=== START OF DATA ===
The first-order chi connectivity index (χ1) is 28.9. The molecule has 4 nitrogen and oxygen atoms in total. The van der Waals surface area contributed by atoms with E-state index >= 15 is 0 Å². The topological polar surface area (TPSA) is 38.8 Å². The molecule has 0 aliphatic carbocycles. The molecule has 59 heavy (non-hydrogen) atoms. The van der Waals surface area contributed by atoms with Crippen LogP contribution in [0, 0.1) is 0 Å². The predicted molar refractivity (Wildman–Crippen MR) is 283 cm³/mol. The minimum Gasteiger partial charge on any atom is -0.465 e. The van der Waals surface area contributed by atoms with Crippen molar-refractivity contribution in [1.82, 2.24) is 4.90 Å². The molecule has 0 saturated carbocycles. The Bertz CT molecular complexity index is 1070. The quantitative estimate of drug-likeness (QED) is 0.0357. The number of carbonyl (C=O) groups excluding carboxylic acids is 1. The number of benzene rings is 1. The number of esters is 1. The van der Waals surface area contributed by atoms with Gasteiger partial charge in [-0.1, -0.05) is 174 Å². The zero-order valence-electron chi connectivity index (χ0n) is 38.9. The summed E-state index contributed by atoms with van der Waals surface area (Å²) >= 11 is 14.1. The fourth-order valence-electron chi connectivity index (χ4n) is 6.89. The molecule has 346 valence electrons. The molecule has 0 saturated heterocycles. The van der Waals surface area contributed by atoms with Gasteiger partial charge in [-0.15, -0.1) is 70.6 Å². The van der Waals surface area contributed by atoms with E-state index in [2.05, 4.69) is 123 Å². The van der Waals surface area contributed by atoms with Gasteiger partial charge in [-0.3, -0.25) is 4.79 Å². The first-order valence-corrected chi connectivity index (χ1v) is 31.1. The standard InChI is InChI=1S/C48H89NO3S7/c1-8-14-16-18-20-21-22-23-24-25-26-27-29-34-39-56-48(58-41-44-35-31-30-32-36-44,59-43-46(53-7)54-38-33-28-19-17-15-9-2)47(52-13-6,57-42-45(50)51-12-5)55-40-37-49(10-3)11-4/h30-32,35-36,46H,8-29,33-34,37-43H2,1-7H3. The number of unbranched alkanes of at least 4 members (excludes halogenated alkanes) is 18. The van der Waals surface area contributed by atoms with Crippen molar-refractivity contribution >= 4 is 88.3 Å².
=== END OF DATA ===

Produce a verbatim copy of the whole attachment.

The first-order chi connectivity index (χ1) is 28.9. The molecule has 4 nitrogen and oxygen atoms in total. The van der Waals surface area contributed by atoms with E-state index >= 15 is 0 Å². The topological polar surface area (TPSA) is 38.8 Å². The molecule has 0 aliphatic carbocycles. The molecule has 59 heavy (non-hydrogen) atoms. The van der Waals surface area contributed by atoms with Crippen LogP contribution in [0, 0.1) is 0 Å². The predicted molar refractivity (Wildman–Crippen MR) is 283 cm³/mol. The minimum Gasteiger partial charge on any atom is -0.465 e. The van der Waals surface area contributed by atoms with Crippen molar-refractivity contribution in [1.82, 2.24) is 4.90 Å². The molecule has 0 saturated carbocycles. The Bertz CT molecular complexity index is 1070. The quantitative estimate of drug-likeness (QED) is 0.0357. The number of carbonyl (C=O) groups excluding carboxylic acids is 1. The number of benzene rings is 1. The number of esters is 1. The van der Waals surface area contributed by atoms with Gasteiger partial charge in [-0.1, -0.05) is 174 Å². The zero-order valence-electron chi connectivity index (χ0n) is 38.9. The summed E-state index contributed by atoms with van der Waals surface area (Å²) >= 11 is 14.1. The fourth-order valence-electron chi connectivity index (χ4n) is 6.89. The molecule has 346 valence electrons. The molecule has 0 saturated heterocycles. The van der Waals surface area contributed by atoms with Gasteiger partial charge in [-0.15, -0.1) is 70.6 Å². The van der Waals surface area contributed by atoms with E-state index in [2.05, 4.69) is 123 Å². The van der Waals surface area contributed by atoms with Gasteiger partial charge in [-0.3, -0.25) is 4.79 Å². The first-order valence-corrected chi connectivity index (χ1v) is 31.1. The standard InChI is InChI=1S/C48H89NO3S7/c1-8-14-16-18-20-21-22-23-24-25-26-27-29-34-39-56-48(58-41-44-35-31-30-32-36-44,59-43-46(53-7)54-38-33-28-19-17-15-9-2)47(52-13-6,57-42-45(50)51-12-5)55-40-37-49(10-3)11-4/h30-32,35-36,46H,8-29,33-34,37-43H2,1-7H3. The number of unbranched alkanes of at least 4 members (excludes halogenated alkanes) is 18. The van der Waals surface area contributed by atoms with Crippen molar-refractivity contribution >= 4 is 88.3 Å².